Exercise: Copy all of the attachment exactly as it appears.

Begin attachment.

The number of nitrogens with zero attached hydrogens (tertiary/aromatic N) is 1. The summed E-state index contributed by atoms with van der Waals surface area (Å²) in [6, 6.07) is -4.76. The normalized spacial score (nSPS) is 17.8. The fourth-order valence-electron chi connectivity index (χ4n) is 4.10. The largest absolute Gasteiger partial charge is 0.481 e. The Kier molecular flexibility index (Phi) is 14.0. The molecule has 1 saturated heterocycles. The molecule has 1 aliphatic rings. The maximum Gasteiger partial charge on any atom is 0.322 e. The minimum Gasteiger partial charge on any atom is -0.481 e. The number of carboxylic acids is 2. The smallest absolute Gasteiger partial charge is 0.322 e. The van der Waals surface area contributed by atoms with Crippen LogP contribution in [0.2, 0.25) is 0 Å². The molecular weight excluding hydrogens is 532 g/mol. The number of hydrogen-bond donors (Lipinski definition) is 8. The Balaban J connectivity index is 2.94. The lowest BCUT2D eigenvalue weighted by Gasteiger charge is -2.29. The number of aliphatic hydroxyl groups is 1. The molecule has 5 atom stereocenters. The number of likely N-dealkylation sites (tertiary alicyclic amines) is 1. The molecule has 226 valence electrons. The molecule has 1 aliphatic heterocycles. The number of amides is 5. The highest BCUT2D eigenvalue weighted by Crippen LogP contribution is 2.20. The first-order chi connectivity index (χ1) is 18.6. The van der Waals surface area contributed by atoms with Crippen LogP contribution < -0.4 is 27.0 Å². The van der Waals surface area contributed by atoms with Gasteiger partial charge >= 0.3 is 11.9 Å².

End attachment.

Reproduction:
The number of nitrogens with zero attached hydrogens (tertiary/aromatic N) is 1. The summed E-state index contributed by atoms with van der Waals surface area (Å²) in [6, 6.07) is -4.76. The normalized spacial score (nSPS) is 17.8. The fourth-order valence-electron chi connectivity index (χ4n) is 4.10. The largest absolute Gasteiger partial charge is 0.481 e. The Kier molecular flexibility index (Phi) is 14.0. The molecule has 1 saturated heterocycles. The molecule has 1 aliphatic rings. The maximum Gasteiger partial charge on any atom is 0.322 e. The minimum Gasteiger partial charge on any atom is -0.481 e. The number of carboxylic acids is 2. The smallest absolute Gasteiger partial charge is 0.322 e. The van der Waals surface area contributed by atoms with Crippen LogP contribution in [0.2, 0.25) is 0 Å². The molecular weight excluding hydrogens is 532 g/mol. The number of hydrogen-bond donors (Lipinski definition) is 8. The Balaban J connectivity index is 2.94. The lowest BCUT2D eigenvalue weighted by Gasteiger charge is -2.29. The number of aliphatic hydroxyl groups is 1. The molecule has 5 atom stereocenters. The number of likely N-dealkylation sites (tertiary alicyclic amines) is 1. The molecule has 226 valence electrons. The molecule has 1 aliphatic heterocycles. The number of amides is 5. The highest BCUT2D eigenvalue weighted by Crippen LogP contribution is 2.20. The first-order chi connectivity index (χ1) is 18.6. The van der Waals surface area contributed by atoms with Crippen LogP contribution < -0.4 is 27.0 Å². The van der Waals surface area contributed by atoms with Gasteiger partial charge >= 0.3 is 11.9 Å².